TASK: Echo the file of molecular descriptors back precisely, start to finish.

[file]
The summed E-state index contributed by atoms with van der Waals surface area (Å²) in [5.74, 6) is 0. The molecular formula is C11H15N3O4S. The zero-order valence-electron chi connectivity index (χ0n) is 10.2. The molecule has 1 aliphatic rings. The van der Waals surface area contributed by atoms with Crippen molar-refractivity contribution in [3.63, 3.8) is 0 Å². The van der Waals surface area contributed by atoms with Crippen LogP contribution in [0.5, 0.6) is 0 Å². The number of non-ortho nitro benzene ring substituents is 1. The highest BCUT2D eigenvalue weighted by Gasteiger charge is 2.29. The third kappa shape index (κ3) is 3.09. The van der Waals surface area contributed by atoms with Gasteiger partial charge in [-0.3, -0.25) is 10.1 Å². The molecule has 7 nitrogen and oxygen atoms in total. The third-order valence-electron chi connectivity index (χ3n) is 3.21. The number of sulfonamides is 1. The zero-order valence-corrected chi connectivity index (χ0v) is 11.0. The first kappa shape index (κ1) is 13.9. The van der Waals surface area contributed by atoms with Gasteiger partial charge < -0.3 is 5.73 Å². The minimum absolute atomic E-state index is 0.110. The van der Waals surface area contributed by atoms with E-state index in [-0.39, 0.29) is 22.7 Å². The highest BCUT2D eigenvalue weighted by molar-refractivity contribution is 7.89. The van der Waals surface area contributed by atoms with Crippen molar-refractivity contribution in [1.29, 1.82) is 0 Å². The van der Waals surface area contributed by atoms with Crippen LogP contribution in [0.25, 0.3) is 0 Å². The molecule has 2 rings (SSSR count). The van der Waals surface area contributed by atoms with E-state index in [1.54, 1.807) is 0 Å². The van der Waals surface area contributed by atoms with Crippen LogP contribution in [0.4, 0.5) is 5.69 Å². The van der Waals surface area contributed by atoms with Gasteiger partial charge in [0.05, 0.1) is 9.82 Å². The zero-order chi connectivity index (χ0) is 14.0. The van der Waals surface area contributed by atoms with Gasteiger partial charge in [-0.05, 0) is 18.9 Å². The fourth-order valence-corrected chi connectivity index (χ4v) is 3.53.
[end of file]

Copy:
The summed E-state index contributed by atoms with van der Waals surface area (Å²) in [5.74, 6) is 0. The molecular formula is C11H15N3O4S. The zero-order valence-electron chi connectivity index (χ0n) is 10.2. The molecule has 1 aliphatic rings. The van der Waals surface area contributed by atoms with Crippen molar-refractivity contribution in [3.63, 3.8) is 0 Å². The van der Waals surface area contributed by atoms with Crippen LogP contribution in [0.5, 0.6) is 0 Å². The number of non-ortho nitro benzene ring substituents is 1. The highest BCUT2D eigenvalue weighted by Gasteiger charge is 2.29. The third kappa shape index (κ3) is 3.09. The van der Waals surface area contributed by atoms with Gasteiger partial charge in [-0.3, -0.25) is 10.1 Å². The molecule has 7 nitrogen and oxygen atoms in total. The third-order valence-electron chi connectivity index (χ3n) is 3.21. The number of sulfonamides is 1. The zero-order valence-corrected chi connectivity index (χ0v) is 11.0. The first kappa shape index (κ1) is 13.9. The van der Waals surface area contributed by atoms with Gasteiger partial charge < -0.3 is 5.73 Å². The minimum absolute atomic E-state index is 0.110. The van der Waals surface area contributed by atoms with E-state index in [-0.39, 0.29) is 22.7 Å². The highest BCUT2D eigenvalue weighted by molar-refractivity contribution is 7.89. The van der Waals surface area contributed by atoms with Crippen molar-refractivity contribution in [1.29, 1.82) is 0 Å². The van der Waals surface area contributed by atoms with Crippen LogP contribution in [0.25, 0.3) is 0 Å². The molecule has 2 rings (SSSR count). The van der Waals surface area contributed by atoms with E-state index in [1.54, 1.807) is 0 Å². The van der Waals surface area contributed by atoms with Crippen LogP contribution in [0.4, 0.5) is 5.69 Å². The van der Waals surface area contributed by atoms with Gasteiger partial charge in [0.05, 0.1) is 9.82 Å². The zero-order chi connectivity index (χ0) is 14.0. The van der Waals surface area contributed by atoms with Gasteiger partial charge in [-0.05, 0) is 18.9 Å². The fourth-order valence-corrected chi connectivity index (χ4v) is 3.53.